Deny fundamental right of privacy
Data Protection law also subject to have the right to easily withdraw consent to process. With this law, their data without any repercussions can be withdrawn. If not, it can dilute the ‘free will’ requirement under the consent framework. The bill will be detrimental to the fundamental right of privacy.
Section 11(6) of the Bill states that if a data principal withdraws his consent without any ‘valid reason,’ then all legal consequences with respect to such withdrawal shall be borne by the data principal.
This provision has extremely diluted the consent framework envisaged within the Bill as recommended by the Committee. It has also added that element of ‘inappropriate pressure’ on the will of the individual that renders the choice/consent of the data principal invalid.
On the point of the ‘validity’ of the reason of withdrawal, the corporations have been brought under the scrutiny of the State, the fundamental right of the citizens is yet diluted. It appears to have been designed to bring all kinds of actor in the Bill under the direct or indirect control of the executive. Hence, the Bill legitimizes the use of unfettered power by the executive.
Deemed consent with Section 8 of Bill
It says under Section 2, Definitions (18) “public interest” means in the interest of any of the following: (a) sovereignty and integrity of India; (b) security of the State; (c) friendly relations with foreign States; (d) maintenance of public order; (e) preventing incitement to the commission of any cognizable offence relating to the preceding sub-clauses; and (f) preventing dissemination of false statements of fact.
Section 5 of the Bill: Grounds for processing digital personal data a person may process the personal data of a Data Principal only in accordance with the provisions of this Act and Rules made thereunder, for a lawful purpose for which the Data Principal has given or is deemed to have given her consent in accordance with the provisions of this Act. This provision besides Section 7 and 8 clauses etc, is having potential power of abuse the ‘consent’.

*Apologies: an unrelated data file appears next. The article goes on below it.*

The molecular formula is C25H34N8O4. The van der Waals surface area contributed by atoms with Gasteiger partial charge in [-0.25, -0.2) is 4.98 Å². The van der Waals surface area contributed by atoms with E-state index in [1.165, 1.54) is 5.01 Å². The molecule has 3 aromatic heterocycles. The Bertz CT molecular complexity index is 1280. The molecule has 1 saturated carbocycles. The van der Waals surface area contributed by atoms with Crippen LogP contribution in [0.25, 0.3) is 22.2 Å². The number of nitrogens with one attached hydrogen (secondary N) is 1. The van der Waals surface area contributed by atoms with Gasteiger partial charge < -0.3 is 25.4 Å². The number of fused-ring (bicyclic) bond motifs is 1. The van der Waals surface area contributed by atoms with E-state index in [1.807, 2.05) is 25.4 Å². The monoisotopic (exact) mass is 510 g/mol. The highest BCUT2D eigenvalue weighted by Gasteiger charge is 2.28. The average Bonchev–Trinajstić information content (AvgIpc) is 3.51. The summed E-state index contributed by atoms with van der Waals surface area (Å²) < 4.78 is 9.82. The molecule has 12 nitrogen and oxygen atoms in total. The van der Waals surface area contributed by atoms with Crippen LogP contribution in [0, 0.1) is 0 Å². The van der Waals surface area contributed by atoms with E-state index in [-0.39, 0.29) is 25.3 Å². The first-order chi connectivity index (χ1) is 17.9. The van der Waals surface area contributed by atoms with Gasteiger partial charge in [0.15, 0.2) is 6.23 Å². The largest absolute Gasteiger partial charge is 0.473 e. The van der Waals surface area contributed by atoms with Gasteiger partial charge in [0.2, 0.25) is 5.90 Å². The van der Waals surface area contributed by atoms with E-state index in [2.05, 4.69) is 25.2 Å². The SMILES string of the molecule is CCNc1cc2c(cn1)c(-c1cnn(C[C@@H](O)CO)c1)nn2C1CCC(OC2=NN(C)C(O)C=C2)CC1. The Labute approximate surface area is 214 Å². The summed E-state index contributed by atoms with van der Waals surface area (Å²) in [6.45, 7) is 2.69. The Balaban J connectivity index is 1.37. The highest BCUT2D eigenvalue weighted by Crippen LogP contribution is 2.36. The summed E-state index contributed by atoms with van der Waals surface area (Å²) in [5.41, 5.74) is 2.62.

This means a Data Principal will get all the power to deem to have given consent to the processing of her personal data if such processing is necessary: (1) in a situation where the Data Principal voluntarily provides her personal data to the Data Fiduciary and it is reasonably expected that she would provide such personal data; and Section 11. (Additional obligations of Significant Data Fiduciary) (1) The Central Government may notify any Data Fiduciary or class of Data Fiduciaries as Significant Data Fiduciary, on the basis of an assessment of relevant factors, including: (a) the volume and sensitivity of personal data processed; (b) risk of harm to the Data Principal; (c) potential impact on the sovereignty and integrity of India; (d) risk to electoral democracy; (e) security of the State; (f) public order; and (g) such other factors as it may consider necessary; If the Bill is approved by the Parliament, increase various possibilities to consider as deem give consent for exemption. It could be a dangerous provision because it says ‘it is may’.
The Data Bill has totally ignored the ratio of Madras Bar Association v Union of India. The provision of the Selection Committee in the National Tax Tribunal Act (NTTA) was struck down by the Supreme Court as it comprised more executive members than judicial members. It was held unconstitutional because it contravened the institutional independence of the tribunal. The NTTA empowered the executive to decide transfers, the location, jurisdiction, and constitution of benches. It amounted to excessive executive interference. This principle would not, prima facie, extend to those tribunals which review the actions of independent regulators such as the Securities and Exchange Board of India, the Competition Commission of India, or the Telecom Regulatory Authority of India.
Under the DPDP authority and the selection committee or other officers will working a direct link with the executives, but will have no independence of authority. In addition, the DPAI also performs adjudicatory functions. The appellate adjudicatory officers are to be appointed by the board members of the DPAI who are solely appointed by the executive members. Such appointments could undermine the independence of the authority.